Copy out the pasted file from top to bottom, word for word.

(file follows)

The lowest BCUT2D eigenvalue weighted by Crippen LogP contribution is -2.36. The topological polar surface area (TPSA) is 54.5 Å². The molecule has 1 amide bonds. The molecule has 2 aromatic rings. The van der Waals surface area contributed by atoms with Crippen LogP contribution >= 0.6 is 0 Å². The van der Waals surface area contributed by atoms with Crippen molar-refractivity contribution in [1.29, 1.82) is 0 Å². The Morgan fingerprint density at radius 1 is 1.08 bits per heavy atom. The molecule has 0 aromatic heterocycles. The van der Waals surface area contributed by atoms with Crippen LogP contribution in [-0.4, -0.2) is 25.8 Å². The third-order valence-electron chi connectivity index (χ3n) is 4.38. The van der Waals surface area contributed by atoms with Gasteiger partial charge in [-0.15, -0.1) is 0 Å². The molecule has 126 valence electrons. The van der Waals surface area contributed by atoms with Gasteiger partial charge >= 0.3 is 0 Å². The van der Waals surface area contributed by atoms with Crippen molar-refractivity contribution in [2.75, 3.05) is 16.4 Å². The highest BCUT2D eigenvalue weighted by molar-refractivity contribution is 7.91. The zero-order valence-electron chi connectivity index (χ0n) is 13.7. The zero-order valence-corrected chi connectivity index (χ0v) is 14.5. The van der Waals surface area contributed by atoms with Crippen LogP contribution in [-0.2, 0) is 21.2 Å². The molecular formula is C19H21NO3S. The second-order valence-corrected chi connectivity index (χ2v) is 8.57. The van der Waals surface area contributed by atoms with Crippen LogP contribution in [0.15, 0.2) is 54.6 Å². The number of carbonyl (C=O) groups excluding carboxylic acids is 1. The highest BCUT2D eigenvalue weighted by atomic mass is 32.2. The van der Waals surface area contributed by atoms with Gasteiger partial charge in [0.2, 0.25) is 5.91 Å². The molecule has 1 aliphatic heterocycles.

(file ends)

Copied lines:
The lowest BCUT2D eigenvalue weighted by Crippen LogP contribution is -2.36. The topological polar surface area (TPSA) is 54.5 Å². The molecule has 1 amide bonds. The molecule has 2 aromatic rings. The van der Waals surface area contributed by atoms with Crippen LogP contribution >= 0.6 is 0 Å². The van der Waals surface area contributed by atoms with Crippen molar-refractivity contribution in [1.29, 1.82) is 0 Å². The Morgan fingerprint density at radius 1 is 1.08 bits per heavy atom. The molecule has 0 aromatic heterocycles. The van der Waals surface area contributed by atoms with Crippen LogP contribution in [-0.4, -0.2) is 25.8 Å². The third-order valence-electron chi connectivity index (χ3n) is 4.38. The van der Waals surface area contributed by atoms with Gasteiger partial charge in [-0.15, -0.1) is 0 Å². The molecule has 126 valence electrons. The van der Waals surface area contributed by atoms with Gasteiger partial charge >= 0.3 is 0 Å². The van der Waals surface area contributed by atoms with Crippen molar-refractivity contribution in [2.75, 3.05) is 16.4 Å². The highest BCUT2D eigenvalue weighted by molar-refractivity contribution is 7.91. The zero-order valence-electron chi connectivity index (χ0n) is 13.7. The zero-order valence-corrected chi connectivity index (χ0v) is 14.5. The van der Waals surface area contributed by atoms with Crippen LogP contribution in [-0.2, 0) is 21.2 Å². The molecular formula is C19H21NO3S. The second-order valence-corrected chi connectivity index (χ2v) is 8.57. The van der Waals surface area contributed by atoms with Crippen LogP contribution in [0.15, 0.2) is 54.6 Å². The number of carbonyl (C=O) groups excluding carboxylic acids is 1. The highest BCUT2D eigenvalue weighted by atomic mass is 32.2. The van der Waals surface area contributed by atoms with Gasteiger partial charge in [0.2, 0.25) is 5.91 Å². The molecule has 1 aliphatic heterocycles.